THE EVOLUTION OF LIFE SENTENCES FOR SECOND DEGREE MURDER
PAROLE INELIGIBILITY AND TIME SPENT IN PRISON
Very little data has examined what life sentences for murder actually mean for those convicted in Canada. This paper begins to fill this gap by examining data on both the parole ineligibility periods imposed by sentencing judges and how long people are serving before a grant of full parole over time from 1977 to 2020. We found statistically significant increases over time in judicial parole ineligibility periods and in how long people are serving beyond their first full parole eligibility date. We also found that Indigenous persons serve longer periods of time past their parole ineligibility date. We conclude that sentencing for murder has become increasingly harsh over time with no public safety rationale for this increase.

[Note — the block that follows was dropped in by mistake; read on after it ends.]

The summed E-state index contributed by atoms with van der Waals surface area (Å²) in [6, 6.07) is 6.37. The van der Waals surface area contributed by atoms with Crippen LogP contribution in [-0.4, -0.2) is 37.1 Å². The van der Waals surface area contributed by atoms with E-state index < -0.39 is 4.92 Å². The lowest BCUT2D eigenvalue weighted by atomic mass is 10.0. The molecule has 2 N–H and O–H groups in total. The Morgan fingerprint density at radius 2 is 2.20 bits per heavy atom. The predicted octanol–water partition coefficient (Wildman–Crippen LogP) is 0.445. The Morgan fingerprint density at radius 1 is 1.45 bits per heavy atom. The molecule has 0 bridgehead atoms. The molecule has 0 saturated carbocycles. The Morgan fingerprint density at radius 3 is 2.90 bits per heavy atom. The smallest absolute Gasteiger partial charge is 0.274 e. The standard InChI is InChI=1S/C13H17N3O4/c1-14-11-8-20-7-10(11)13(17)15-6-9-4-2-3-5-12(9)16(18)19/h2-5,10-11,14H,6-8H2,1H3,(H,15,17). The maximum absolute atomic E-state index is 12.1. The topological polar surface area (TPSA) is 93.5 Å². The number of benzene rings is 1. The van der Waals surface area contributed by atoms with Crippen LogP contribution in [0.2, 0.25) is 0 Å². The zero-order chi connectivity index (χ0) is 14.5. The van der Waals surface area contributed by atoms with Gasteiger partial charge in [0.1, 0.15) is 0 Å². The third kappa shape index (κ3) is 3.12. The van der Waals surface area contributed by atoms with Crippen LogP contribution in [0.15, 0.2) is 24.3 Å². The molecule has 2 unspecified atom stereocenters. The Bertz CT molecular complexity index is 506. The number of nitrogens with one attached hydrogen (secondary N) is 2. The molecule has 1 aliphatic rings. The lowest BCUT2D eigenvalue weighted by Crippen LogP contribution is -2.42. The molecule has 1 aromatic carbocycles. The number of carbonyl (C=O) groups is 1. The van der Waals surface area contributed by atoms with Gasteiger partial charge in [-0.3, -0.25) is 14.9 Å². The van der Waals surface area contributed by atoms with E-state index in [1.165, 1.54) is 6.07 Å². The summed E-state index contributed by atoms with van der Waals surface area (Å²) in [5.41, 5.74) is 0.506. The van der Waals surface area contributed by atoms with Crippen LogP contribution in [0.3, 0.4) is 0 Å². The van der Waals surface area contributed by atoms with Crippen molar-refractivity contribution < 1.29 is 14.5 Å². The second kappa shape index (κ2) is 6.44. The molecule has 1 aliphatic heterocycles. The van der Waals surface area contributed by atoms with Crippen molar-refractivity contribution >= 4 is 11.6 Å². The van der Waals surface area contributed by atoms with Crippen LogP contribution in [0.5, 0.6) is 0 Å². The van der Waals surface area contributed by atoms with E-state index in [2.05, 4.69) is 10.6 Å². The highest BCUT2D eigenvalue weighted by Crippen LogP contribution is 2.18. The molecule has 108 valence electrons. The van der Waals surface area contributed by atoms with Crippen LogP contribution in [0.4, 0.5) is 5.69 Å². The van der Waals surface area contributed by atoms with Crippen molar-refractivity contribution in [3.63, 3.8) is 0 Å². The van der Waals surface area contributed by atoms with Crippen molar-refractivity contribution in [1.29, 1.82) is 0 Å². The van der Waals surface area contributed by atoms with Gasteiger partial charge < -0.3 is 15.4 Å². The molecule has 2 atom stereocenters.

Keywords:criminal law, life sentence, murder sentencing, parole, parole ineligibility period, second degree murder, race and sentencing, gender and sentencing, indigeneity and sentencing, corrections, conditional release, sentencing
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